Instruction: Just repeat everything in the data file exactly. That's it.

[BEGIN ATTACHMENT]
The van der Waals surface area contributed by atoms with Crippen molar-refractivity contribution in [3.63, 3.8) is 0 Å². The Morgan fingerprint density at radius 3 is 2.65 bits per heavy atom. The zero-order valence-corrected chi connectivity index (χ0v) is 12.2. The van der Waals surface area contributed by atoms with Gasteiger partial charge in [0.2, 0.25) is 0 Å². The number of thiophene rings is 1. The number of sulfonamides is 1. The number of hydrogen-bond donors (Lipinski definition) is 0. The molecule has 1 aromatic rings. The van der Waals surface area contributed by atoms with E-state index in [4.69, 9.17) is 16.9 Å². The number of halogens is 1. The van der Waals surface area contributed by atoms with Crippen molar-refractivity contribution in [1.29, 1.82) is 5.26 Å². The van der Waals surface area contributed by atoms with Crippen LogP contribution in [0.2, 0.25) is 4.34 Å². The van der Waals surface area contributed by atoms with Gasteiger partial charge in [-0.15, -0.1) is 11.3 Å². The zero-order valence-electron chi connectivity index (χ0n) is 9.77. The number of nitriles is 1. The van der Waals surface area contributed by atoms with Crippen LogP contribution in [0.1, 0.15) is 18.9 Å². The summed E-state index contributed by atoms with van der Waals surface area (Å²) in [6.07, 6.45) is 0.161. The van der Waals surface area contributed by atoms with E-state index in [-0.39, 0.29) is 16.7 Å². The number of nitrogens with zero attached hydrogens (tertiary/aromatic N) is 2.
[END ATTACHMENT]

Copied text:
The van der Waals surface area contributed by atoms with Crippen molar-refractivity contribution in [3.63, 3.8) is 0 Å². The Morgan fingerprint density at radius 3 is 2.65 bits per heavy atom. The zero-order valence-corrected chi connectivity index (χ0v) is 12.2. The van der Waals surface area contributed by atoms with Gasteiger partial charge in [0.2, 0.25) is 0 Å². The number of thiophene rings is 1. The number of sulfonamides is 1. The number of hydrogen-bond donors (Lipinski definition) is 0. The molecule has 1 aromatic rings. The van der Waals surface area contributed by atoms with E-state index in [4.69, 9.17) is 16.9 Å². The number of halogens is 1. The van der Waals surface area contributed by atoms with Crippen molar-refractivity contribution in [1.29, 1.82) is 5.26 Å². The van der Waals surface area contributed by atoms with Crippen LogP contribution in [0.2, 0.25) is 4.34 Å². The van der Waals surface area contributed by atoms with Gasteiger partial charge in [-0.15, -0.1) is 11.3 Å². The zero-order valence-electron chi connectivity index (χ0n) is 9.77. The number of nitriles is 1. The van der Waals surface area contributed by atoms with Crippen LogP contribution in [0.1, 0.15) is 18.9 Å². The summed E-state index contributed by atoms with van der Waals surface area (Å²) in [6.07, 6.45) is 0.161. The van der Waals surface area contributed by atoms with E-state index in [-0.39, 0.29) is 16.7 Å². The number of nitrogens with zero attached hydrogens (tertiary/aromatic N) is 2.